UBC is planning to enhance the student transit experience by creating an integrated bus loop and residence development, scheduled to be completed by August 2019.
The new Gage South Student Residence complex will include four interconnected buildings built on a podium above the new Diesel Bus Exchange, which will apparently cost $22 million. The residence complex will accommodate 651 upper-year and graduate students.
“Integrating these two things together is a really smart way to maximize use of valuable land [on campus],” said Andrew Parr, managing director of Student Housing and Hospitality Services (SHHS).
Construction on the Gage South Student Residence is scheduled to begin in the spring of 2017 on the site of the existing bus loop. An interim bus-loop facility — located between the new Aquatic Centre and War Memorial Gym — is currently being constructed.
John Metras, managing director of UBC Infrastructure and Development, expects the project to be “a much improved gateway experience for the university.” Metras explained that the new facility was designed with improved bus shelters for those waiting at pick-up bays, as well as a more efficient system to move the flow of riders onto campus once they are dropped off.
The housing complex will include a range of layouts, with studio units similar to those at Ponderosa and Marine Drive — spaces that range from one to four bedrooms and some townhouses, said Parr. The complex will also include the 140 square foot nano-units, a model of which was on display to students in February earlier this year.
According to Parr, the project was inspired by “the need to expand student housing and to do so as quickly and as effectively as possible to meet the needs of students at UBC.”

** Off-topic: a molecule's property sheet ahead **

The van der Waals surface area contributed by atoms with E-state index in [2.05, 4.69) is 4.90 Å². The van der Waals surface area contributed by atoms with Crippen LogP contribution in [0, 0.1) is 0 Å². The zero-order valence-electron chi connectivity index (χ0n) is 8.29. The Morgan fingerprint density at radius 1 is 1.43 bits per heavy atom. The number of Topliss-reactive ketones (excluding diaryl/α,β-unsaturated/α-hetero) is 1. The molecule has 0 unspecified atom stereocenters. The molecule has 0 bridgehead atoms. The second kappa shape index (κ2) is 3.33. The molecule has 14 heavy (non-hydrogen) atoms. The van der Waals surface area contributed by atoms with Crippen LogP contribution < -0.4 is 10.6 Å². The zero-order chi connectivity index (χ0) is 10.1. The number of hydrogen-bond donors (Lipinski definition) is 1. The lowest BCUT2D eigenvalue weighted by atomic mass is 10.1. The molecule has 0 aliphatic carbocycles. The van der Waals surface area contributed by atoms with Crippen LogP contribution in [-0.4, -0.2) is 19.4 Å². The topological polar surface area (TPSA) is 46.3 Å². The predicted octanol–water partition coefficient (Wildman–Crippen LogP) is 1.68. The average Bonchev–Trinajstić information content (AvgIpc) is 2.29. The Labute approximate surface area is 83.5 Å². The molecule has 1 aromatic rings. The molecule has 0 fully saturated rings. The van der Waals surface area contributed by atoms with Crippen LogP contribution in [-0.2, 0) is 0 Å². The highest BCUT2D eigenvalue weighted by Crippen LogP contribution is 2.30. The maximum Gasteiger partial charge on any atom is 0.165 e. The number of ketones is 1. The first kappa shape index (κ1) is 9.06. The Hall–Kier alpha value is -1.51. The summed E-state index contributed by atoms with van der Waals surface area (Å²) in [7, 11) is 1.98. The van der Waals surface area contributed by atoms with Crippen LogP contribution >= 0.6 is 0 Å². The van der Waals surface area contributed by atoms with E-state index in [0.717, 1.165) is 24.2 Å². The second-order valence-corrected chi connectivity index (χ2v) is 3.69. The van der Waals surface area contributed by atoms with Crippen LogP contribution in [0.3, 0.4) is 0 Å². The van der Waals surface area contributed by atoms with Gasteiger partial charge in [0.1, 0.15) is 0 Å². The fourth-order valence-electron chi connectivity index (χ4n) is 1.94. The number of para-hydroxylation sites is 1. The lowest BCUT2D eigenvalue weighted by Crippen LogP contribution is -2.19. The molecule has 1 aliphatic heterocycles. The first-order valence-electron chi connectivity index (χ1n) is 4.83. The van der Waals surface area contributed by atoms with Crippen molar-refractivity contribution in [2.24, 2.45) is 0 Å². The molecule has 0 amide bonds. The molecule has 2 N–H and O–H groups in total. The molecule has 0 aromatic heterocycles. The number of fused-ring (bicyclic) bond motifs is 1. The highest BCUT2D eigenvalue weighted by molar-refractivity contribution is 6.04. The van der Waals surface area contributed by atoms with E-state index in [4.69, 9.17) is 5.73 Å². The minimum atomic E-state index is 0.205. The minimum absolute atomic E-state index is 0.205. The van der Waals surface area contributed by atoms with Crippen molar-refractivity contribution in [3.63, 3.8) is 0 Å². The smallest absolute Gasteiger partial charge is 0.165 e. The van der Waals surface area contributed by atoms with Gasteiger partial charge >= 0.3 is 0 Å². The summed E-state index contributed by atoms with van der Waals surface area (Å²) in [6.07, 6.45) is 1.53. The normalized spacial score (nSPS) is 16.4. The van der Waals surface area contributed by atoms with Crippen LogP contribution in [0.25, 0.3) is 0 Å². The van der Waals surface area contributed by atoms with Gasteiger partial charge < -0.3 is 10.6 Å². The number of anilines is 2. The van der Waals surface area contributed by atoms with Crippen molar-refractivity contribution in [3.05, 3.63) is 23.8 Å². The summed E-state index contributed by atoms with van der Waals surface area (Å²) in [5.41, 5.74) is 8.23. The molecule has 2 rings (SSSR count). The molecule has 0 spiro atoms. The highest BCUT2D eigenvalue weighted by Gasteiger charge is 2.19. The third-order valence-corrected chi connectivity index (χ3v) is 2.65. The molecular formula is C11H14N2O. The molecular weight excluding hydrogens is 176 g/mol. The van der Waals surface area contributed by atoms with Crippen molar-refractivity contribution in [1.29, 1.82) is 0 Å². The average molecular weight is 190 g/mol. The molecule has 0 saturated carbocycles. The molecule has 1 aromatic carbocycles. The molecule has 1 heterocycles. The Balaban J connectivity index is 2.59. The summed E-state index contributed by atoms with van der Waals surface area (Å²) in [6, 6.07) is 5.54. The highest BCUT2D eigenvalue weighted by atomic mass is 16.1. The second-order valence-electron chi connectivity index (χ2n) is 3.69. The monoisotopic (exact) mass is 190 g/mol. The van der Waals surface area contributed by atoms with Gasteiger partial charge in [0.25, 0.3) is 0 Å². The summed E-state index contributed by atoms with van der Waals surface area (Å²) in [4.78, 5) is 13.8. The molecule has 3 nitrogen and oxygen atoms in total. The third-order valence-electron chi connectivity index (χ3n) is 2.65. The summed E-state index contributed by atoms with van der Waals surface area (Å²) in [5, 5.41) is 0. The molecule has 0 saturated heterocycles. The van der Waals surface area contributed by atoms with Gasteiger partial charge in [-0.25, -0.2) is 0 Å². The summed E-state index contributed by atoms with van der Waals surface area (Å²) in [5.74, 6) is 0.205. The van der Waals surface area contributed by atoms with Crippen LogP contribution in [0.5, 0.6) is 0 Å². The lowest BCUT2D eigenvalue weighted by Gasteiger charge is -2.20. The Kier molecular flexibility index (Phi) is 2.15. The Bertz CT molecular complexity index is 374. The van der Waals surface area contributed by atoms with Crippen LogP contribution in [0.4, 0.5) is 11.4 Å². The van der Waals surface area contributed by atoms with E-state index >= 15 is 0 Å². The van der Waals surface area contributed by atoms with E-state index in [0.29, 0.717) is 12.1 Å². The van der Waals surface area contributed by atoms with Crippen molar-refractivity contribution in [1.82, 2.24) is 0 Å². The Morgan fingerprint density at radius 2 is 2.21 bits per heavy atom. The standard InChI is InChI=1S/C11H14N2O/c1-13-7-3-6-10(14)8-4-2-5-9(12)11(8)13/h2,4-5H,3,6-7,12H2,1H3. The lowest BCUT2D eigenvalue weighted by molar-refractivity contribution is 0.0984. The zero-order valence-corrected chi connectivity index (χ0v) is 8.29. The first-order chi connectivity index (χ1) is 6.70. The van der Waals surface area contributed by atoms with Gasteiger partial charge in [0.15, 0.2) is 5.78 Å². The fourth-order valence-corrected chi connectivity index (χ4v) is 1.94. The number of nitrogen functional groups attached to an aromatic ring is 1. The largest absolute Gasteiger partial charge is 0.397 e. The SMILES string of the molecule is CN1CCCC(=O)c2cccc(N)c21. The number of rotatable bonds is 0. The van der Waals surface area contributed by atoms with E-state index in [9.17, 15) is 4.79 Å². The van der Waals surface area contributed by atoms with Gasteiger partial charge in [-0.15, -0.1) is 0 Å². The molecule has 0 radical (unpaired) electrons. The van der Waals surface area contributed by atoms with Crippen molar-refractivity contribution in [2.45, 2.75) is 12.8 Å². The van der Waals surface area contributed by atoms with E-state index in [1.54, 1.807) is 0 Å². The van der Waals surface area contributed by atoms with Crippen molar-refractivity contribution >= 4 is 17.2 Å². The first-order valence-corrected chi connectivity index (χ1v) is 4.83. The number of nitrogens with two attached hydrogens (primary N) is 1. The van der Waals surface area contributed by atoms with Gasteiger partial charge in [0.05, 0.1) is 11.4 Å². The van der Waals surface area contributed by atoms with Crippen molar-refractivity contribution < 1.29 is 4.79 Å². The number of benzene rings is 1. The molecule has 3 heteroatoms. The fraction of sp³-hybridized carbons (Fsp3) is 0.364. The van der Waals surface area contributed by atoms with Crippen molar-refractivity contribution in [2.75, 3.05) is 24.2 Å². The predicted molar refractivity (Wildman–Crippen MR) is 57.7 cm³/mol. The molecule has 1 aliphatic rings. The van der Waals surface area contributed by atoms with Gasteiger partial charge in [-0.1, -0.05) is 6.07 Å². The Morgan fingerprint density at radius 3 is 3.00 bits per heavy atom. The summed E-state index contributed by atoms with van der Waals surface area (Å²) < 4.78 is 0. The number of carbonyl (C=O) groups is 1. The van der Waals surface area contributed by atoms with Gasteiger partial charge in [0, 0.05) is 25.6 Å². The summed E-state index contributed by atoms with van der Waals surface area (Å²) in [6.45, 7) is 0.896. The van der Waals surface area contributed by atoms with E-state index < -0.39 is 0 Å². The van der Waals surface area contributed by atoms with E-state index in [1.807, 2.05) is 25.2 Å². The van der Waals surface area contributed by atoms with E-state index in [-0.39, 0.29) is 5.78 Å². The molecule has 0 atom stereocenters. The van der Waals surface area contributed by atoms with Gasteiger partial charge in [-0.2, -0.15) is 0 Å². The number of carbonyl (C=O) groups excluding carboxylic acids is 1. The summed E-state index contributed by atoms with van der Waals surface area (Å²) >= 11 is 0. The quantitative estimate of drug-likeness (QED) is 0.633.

“UBC’s desire to invest in partnership with TransLink in a proper arrival experience is a good one and an important one [for] UBC to make,” said Parr.
This integration will help to build the social core of the campus — new amenities will also be added in the area surrounding the development.
“That area of UBC was originally not dedicated to student housing — it was actually going to be a neighborhood, so more market housing and rental housing,” said Parr. “The AMS and students didn’t agree with that and began a process of communication with the university, which ended up changing it from that dedication to student housing.”
Parr also noted that the project would contribute to UBC’s Sustainability Initiative in several ways by reducing the number of commuting students and using low-flow water systems as well as renewable and sustainable finishes.
“All of our buildings that we’re building now are meeting LEED gold standards, so they’re very well constructed buildings with strong envelopes,” said Parr.
“We’re very conscious of the ecological sustainability in terms of the development itself.”